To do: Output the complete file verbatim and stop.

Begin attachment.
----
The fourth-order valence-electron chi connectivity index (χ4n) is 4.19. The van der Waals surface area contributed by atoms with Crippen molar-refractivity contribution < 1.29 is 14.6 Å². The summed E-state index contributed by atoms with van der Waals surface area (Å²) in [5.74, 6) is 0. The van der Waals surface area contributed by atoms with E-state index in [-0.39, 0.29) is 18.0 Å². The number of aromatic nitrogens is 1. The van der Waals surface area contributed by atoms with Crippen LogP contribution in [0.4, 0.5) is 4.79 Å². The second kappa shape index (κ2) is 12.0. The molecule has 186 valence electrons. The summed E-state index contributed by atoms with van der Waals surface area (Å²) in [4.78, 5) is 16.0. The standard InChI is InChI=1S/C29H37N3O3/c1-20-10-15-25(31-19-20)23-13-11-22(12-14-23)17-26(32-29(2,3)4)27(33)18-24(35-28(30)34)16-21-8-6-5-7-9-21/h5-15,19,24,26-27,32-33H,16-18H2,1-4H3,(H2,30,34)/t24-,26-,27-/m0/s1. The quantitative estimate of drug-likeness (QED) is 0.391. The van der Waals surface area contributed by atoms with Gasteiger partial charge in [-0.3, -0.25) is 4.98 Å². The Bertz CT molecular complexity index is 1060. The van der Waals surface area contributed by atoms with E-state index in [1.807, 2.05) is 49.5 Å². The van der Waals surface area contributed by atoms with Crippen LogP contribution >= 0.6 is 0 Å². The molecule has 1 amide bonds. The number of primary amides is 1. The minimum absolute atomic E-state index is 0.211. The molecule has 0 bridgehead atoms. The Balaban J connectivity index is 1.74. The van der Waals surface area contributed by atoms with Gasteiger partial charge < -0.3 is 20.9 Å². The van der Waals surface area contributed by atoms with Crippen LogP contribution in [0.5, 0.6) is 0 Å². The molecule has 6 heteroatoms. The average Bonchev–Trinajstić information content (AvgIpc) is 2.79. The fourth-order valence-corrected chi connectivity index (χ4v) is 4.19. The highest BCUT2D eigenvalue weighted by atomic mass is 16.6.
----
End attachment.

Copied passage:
The fourth-order valence-electron chi connectivity index (χ4n) is 4.19. The van der Waals surface area contributed by atoms with Crippen molar-refractivity contribution < 1.29 is 14.6 Å². The summed E-state index contributed by atoms with van der Waals surface area (Å²) in [5.74, 6) is 0. The van der Waals surface area contributed by atoms with E-state index in [-0.39, 0.29) is 18.0 Å². The number of aromatic nitrogens is 1. The van der Waals surface area contributed by atoms with Crippen LogP contribution in [0.4, 0.5) is 4.79 Å². The second kappa shape index (κ2) is 12.0. The molecule has 186 valence electrons. The summed E-state index contributed by atoms with van der Waals surface area (Å²) in [4.78, 5) is 16.0. The standard InChI is InChI=1S/C29H37N3O3/c1-20-10-15-25(31-19-20)23-13-11-22(12-14-23)17-26(32-29(2,3)4)27(33)18-24(35-28(30)34)16-21-8-6-5-7-9-21/h5-15,19,24,26-27,32-33H,16-18H2,1-4H3,(H2,30,34)/t24-,26-,27-/m0/s1. The quantitative estimate of drug-likeness (QED) is 0.391. The van der Waals surface area contributed by atoms with Gasteiger partial charge in [-0.3, -0.25) is 4.98 Å². The Bertz CT molecular complexity index is 1060. The van der Waals surface area contributed by atoms with E-state index in [1.807, 2.05) is 49.5 Å². The van der Waals surface area contributed by atoms with Crippen LogP contribution >= 0.6 is 0 Å². The molecule has 1 amide bonds. The number of primary amides is 1. The minimum absolute atomic E-state index is 0.211. The molecule has 0 bridgehead atoms. The Balaban J connectivity index is 1.74. The van der Waals surface area contributed by atoms with Gasteiger partial charge < -0.3 is 20.9 Å². The van der Waals surface area contributed by atoms with Crippen LogP contribution in [0.5, 0.6) is 0 Å². The molecule has 6 heteroatoms. The average Bonchev–Trinajstić information content (AvgIpc) is 2.79. The fourth-order valence-corrected chi connectivity index (χ4v) is 4.19. The highest BCUT2D eigenvalue weighted by atomic mass is 16.6.